The WAGER, Vol. 2(35) – Gamblers in the military


The fifth in a series of surveys of active duty military personnel was conducted by the Research Triangle Institute in 1992 under the direction of the Department of Defense to examine substance abuse and health behaviors*. The 1992 survey was the first to include questions about problem gambling. Researchers hypothesized that problems related to excessive gambling could affect the financial and psychological well-being of military personnel, which could have a negative effect on military readiness. The majority of the 16,395 respondents were male (85%), white (66.9%), educated through high school or beyond (99.5%), age 34 or younger (76.3%), and married (62.6%). Respondents were asked whether they had ever had any of eight gambling-related problems (modified from the DSM-III-R). One or more affirmative answers indicated problem gambling, while three or more met the criteria for probable pathological gambling. In their lifetime, 7.1% of military personnel had at least one of the gambling-related problems; 2.0% met criteria for probable pathological gambling. A significant limitation of these findings is the choice of lifetime rates of disordered gambling. This choice makes it impossible to determine the proportion of military personnel who experienced gambling problems before entering the military and the proportion who begin or continue disordered gambling behavior while in the military. In addition, three affirmative answers on the problem gambling items does not provide any information about whether these problems occurred as a cluster. If they occurred at separate times in any one respondent’s lifetime, it implies gambling-related problems in a lifetime, but not necessarily pathological gambling behavior. Researchers also examined the relationships between alcohol use and gambling activity. Problems with gambling were more common among heavier drinkers than among abstainers and light drinkers. However, nearly 90% of heavy drinkers had never experienced any problems with gambling. In lifetime gambling problems* among military personnel,  compared to alcohol & probable pathological gambling among military personnel, probable pathological gamblers were more represented in the group that received alcohol treatment than in the group that did not receive alcohol treatment (4.8%vs. 1.7%).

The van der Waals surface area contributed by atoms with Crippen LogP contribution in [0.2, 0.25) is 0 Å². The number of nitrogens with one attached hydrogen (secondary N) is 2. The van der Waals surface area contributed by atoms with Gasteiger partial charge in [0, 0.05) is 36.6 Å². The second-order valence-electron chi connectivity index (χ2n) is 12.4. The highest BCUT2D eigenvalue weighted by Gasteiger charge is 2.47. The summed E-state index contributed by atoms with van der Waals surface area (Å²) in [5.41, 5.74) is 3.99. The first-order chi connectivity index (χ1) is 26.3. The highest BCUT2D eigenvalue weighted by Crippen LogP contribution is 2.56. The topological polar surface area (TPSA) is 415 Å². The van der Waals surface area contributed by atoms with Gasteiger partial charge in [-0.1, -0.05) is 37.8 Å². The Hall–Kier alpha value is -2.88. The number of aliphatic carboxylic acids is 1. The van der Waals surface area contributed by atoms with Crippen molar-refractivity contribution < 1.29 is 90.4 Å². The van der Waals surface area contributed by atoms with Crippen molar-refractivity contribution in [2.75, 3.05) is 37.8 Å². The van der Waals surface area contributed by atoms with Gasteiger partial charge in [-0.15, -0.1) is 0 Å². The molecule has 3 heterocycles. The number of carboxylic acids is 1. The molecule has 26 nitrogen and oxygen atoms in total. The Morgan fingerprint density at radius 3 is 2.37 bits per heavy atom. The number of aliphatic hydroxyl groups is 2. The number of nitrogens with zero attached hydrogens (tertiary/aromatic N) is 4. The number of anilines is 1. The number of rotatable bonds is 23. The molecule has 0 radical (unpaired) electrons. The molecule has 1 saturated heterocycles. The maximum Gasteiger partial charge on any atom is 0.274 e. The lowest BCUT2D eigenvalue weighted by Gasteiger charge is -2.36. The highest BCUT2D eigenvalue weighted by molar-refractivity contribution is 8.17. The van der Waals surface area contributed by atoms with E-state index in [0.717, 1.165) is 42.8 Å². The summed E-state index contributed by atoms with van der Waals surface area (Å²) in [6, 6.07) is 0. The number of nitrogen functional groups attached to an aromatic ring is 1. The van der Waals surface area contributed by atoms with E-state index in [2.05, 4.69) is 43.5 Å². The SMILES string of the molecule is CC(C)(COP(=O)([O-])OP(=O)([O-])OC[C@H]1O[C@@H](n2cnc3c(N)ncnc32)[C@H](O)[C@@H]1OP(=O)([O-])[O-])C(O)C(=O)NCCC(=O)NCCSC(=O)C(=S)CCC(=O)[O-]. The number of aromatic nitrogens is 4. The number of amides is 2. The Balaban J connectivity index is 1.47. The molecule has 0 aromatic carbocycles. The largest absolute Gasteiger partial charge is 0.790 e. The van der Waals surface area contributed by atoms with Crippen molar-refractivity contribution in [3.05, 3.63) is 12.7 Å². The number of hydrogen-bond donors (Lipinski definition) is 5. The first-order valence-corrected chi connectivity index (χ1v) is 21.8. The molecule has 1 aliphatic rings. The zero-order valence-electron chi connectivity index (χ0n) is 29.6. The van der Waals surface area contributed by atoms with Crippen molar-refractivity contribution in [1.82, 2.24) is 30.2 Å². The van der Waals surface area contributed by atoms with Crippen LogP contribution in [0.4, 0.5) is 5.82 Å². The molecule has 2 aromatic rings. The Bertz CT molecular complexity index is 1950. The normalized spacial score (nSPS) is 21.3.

Source: *Bray, R., Kroutil, L.A., Luckey, J.W., Wheeless, S.C., Iannacchoine, V.G., Anderson, D.W., Marsden, M.E., & Dunteman, G.H. (1992). 1992 worldwide survey of substance abuse and health behaviors among military personnel. Springfield, VA: U.S. Department of Commerce, National Technical Information Service.

This public education project is funded, in part, by The Andrews Foundation.

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